cord by more than 600,000 bales;
Georgia by 428,000 bales; in Ala
ima by 138 000 bales; in North
arolina 129,000 bales, and in South
arolina by 132,000 bales.
The number of running bales,
yunting round as half bales, with
>mparative statistics tp the corre
onding date for the past three
ars and the percentage of the to
l crop ginned to October 18 in
tese years is as follows: 7,740,
34 bales, compared with 5 423,628
iles last year when 46.9 per cent
the entire crop was ginned to Oct
er IS; 5 530,967 bales in 1909,
hen 54.8 per cent was ginned, and
.296 166 bales in 1908, when 48.1
Ir cent was ginned.
Ginning by States with compari
s and the percentage of total crop
aned to October 13 in previous
ears. Ginned. of crop.
11........- . 834,637 ....
10 ... ... ..... 525,226 44.1
909 ...........512,323 49.3
0 ...4... ....... d694.1 52.1
909 .. .. . . 330 884 47.4
968 .. . .:. .347',468 34.9
911........... . - 42,875 ..
910 ..............27.238 40.5
909 ... ... ........35006 56.6:
908.;..... .... .. 34,027 48.2
911. .. .. .. .... 1 547,257 ...
910. .. ... -. .. .'912,612 50.4
909. .. .. .. ....1,113,341 60.2
908 .. .. ..---1,119,228 56.6
911 ... .......... 175,446 ..
910 ... ..........113770 46.1
909 ... ....----..143,977 55.7
90S..... ........207.992 44.6
911 ... .......... 3 4,976 ..
910 ..... ........358,851 29.6
908 ... .........621399 38.4
911... ..........438,466 ..
910 ... ... .......250,141 33.2
909 ... ..........25540 40.2
908 .......--...276,222 40.4
910 ........--....421625 45.8
909 ... ... ... ...329,429 59.6
90S... ... ......132,556 19.2
911 ......--... 792,931 . .
910 ... ... ... ...516,232 42.6.
909... .--......624.301 54.9
911 ... ....--.... 125,791 . -
909...... --...101,250 42.1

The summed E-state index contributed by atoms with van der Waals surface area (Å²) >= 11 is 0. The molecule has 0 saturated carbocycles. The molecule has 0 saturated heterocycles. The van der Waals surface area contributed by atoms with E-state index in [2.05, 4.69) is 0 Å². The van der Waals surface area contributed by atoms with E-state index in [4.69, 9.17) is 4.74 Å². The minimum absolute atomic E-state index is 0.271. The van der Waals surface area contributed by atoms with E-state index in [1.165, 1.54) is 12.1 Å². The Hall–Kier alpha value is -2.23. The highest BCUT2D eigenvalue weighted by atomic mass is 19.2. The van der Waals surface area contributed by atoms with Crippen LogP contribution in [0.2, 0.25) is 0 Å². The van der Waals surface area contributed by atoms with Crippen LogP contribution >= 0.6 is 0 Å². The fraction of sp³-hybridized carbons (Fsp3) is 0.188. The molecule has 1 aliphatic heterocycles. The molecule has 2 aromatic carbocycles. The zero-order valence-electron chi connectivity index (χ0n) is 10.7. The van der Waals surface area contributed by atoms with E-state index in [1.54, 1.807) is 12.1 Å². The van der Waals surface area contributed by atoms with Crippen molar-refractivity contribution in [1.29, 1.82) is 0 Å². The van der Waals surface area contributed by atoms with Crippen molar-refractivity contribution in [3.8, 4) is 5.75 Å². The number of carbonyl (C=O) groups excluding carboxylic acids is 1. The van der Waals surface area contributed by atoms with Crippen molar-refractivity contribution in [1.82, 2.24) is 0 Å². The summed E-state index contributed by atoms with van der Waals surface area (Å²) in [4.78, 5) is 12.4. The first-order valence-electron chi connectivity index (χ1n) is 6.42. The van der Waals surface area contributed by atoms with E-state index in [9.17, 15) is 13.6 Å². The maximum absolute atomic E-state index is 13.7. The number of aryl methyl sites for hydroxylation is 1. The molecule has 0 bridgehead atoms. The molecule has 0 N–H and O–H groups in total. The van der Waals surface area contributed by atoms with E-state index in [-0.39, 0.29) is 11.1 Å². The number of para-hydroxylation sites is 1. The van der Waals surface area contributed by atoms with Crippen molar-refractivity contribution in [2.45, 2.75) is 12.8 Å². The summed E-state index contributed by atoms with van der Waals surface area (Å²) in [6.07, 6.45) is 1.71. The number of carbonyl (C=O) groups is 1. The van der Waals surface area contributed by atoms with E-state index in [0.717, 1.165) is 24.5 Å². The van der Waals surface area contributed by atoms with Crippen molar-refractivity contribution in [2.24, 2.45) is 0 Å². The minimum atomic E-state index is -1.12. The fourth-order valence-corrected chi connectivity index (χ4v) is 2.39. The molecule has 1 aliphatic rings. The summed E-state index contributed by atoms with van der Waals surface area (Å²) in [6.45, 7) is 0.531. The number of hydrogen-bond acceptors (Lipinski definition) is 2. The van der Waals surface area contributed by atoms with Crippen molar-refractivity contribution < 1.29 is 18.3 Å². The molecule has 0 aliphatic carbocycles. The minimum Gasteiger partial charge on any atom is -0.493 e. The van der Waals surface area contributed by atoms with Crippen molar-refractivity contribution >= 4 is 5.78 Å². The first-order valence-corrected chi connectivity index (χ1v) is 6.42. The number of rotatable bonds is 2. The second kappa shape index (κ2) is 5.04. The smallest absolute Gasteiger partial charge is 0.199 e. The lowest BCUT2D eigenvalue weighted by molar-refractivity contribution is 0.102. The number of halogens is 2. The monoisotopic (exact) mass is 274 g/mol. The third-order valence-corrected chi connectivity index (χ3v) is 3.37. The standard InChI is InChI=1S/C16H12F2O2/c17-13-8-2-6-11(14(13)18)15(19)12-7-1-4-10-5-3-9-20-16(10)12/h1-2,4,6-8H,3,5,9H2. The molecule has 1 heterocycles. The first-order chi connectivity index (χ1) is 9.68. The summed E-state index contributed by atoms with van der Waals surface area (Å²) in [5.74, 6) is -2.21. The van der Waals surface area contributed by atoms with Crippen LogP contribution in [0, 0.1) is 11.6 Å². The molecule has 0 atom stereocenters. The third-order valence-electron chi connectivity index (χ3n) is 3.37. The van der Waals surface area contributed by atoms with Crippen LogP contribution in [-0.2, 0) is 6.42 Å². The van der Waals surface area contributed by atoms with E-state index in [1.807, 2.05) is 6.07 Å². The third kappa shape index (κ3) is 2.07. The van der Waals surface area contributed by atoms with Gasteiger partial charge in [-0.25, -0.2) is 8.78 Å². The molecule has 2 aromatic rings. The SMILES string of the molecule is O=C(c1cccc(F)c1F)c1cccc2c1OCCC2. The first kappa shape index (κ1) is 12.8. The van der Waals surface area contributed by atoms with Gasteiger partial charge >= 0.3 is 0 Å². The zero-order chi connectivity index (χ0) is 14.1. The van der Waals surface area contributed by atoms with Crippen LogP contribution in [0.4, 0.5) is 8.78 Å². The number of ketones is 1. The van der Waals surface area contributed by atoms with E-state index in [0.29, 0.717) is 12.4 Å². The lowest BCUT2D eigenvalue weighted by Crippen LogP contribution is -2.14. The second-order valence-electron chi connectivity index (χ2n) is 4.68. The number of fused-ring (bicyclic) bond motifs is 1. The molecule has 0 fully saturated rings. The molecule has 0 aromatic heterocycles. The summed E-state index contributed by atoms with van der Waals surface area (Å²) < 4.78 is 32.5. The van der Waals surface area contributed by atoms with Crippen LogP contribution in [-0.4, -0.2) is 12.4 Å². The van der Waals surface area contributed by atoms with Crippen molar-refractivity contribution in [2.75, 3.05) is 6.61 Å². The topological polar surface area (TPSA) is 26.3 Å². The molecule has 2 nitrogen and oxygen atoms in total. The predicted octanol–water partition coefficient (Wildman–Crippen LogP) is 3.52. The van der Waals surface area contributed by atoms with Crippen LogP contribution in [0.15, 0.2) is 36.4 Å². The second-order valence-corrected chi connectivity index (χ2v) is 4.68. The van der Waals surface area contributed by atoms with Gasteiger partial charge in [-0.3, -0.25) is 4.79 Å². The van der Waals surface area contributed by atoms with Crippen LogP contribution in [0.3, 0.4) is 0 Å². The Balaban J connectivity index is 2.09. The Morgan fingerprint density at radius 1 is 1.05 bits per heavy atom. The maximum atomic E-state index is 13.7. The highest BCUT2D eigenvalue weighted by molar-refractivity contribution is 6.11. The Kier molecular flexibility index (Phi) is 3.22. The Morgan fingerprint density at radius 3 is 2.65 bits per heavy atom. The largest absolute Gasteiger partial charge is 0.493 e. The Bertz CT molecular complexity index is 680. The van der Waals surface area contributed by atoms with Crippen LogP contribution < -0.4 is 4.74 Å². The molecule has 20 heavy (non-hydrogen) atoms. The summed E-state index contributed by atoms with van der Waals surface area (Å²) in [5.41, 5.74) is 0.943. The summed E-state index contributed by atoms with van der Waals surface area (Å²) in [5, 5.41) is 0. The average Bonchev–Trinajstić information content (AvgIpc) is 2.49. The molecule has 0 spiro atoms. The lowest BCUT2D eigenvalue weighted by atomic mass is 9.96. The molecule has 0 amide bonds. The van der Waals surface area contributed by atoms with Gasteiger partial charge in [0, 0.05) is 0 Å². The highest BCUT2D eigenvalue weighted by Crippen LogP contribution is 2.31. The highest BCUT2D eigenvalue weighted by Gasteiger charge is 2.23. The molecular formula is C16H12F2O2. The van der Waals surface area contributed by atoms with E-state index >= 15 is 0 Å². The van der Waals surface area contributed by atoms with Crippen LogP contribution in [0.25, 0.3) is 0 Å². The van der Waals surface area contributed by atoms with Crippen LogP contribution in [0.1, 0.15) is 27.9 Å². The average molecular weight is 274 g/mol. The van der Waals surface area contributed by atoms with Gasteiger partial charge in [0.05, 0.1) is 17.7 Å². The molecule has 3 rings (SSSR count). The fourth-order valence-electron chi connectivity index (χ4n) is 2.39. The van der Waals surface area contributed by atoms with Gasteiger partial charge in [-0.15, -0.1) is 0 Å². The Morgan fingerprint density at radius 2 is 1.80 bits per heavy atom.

911.. .....- .--2, 94,067 ..
g10.... ... .....2070.261 70.2
909 ....--..--..-..1,675,428 67.S
0... ... ... ..047,796 56.5
All Other States.
11.....- ..-- ..--. 32198 ..
910. .....---.. 8. ,540 10.1
909 .. -- -- - - 19.892 34.6
908 ....-..-..-..... 23623 32.3
Shoots His Own Father.
W. P. Dgruell, aged 35. was shot
rd killed by his 18S-year-old son, at
>ocataligo, Ga., Tuesday . A quar
.el between the two was renewed at
he dinner table, when the son sud
lenly rushed into an adjoining room
Lfnd, returning with a pistoi, opened
ire on his parent.
is Hard Headl Saved 1-im.
Aiter failing from the fifth floor of
b. uilding at Tampa, Fla., on which
:ie was working and landing on his
1ead and hands. Lee Maxwell, a ne
;r, got up and walked from the
ene Wednesday afternoon. He
mstained only minor injuries.
Coyotes Feast on Pige.
ear Palous, Wash., coyotes are
>raking all records. They invade
'armns. asd in one week they killed
L17 pigs and ver 200 chickens
rhere is a bounty of $g on coyotes,
bu even this does not seem to keep
fon thair numbers.
STORY OF A CRIME
MAY BRING TO LIGHT THE FOUL I
MURDER OF A BOY.
i Is Thought That the Murderer is
Now a Resident of the Town of
The town of Gaffney grew excited
last Wednesday when a rumor reach- C
ed there that a red handed murderer b
was living in the town unsuspected. 2
The excitement was caused by the I
following item which appeared some a
weeks ago id a North Carolina news
"In Rutherfordton County evi
dence is being gathered to incrimi- 1
nate one o' its foremost citizens,
who has moved to South Carolina re
centy of one of the most hideous
crimes. It is asserted that he is guilty c
of murder and arson. It is charged
that the man, whose name will be
given out in short time, murdered a 3
young boy near Island Ford some s
years ago and also burned a Gov- s
ernment stoie house after stealing S
the whiskey. The man in question g
will Probably endeavor to escape on la
the plea, of insanity, but steps are r